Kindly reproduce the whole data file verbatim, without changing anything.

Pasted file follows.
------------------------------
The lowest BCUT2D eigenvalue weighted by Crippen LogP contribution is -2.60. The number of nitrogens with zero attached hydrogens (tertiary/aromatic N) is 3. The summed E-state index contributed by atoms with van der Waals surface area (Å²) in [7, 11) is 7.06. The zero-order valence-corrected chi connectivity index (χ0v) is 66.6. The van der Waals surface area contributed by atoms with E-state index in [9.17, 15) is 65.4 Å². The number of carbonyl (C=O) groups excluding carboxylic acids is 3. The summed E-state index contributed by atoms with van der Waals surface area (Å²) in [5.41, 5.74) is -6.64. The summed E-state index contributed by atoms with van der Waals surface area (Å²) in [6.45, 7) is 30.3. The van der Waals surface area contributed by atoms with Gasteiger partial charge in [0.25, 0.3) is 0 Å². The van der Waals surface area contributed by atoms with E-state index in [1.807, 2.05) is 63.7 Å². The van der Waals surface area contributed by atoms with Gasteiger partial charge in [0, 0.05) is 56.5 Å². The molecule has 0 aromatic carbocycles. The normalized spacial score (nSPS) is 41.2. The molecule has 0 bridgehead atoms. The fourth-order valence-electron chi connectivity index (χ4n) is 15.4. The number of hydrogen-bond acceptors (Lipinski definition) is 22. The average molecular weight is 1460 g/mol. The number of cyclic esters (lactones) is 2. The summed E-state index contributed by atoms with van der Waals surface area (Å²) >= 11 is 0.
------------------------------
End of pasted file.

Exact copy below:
The lowest BCUT2D eigenvalue weighted by Crippen LogP contribution is -2.60. The number of nitrogens with zero attached hydrogens (tertiary/aromatic N) is 3. The summed E-state index contributed by atoms with van der Waals surface area (Å²) in [7, 11) is 7.06. The zero-order valence-corrected chi connectivity index (χ0v) is 66.6. The van der Waals surface area contributed by atoms with E-state index in [9.17, 15) is 65.4 Å². The number of carbonyl (C=O) groups excluding carboxylic acids is 3. The summed E-state index contributed by atoms with van der Waals surface area (Å²) in [5.41, 5.74) is -6.64. The summed E-state index contributed by atoms with van der Waals surface area (Å²) in [6.45, 7) is 30.3. The van der Waals surface area contributed by atoms with Gasteiger partial charge in [0.25, 0.3) is 0 Å². The van der Waals surface area contributed by atoms with E-state index in [1.807, 2.05) is 63.7 Å². The van der Waals surface area contributed by atoms with Gasteiger partial charge in [0, 0.05) is 56.5 Å². The molecule has 0 aromatic carbocycles. The normalized spacial score (nSPS) is 41.2. The molecule has 0 bridgehead atoms. The fourth-order valence-electron chi connectivity index (χ4n) is 15.4. The number of hydrogen-bond acceptors (Lipinski definition) is 22. The average molecular weight is 1460 g/mol. The number of cyclic esters (lactones) is 2. The summed E-state index contributed by atoms with van der Waals surface area (Å²) >= 11 is 0.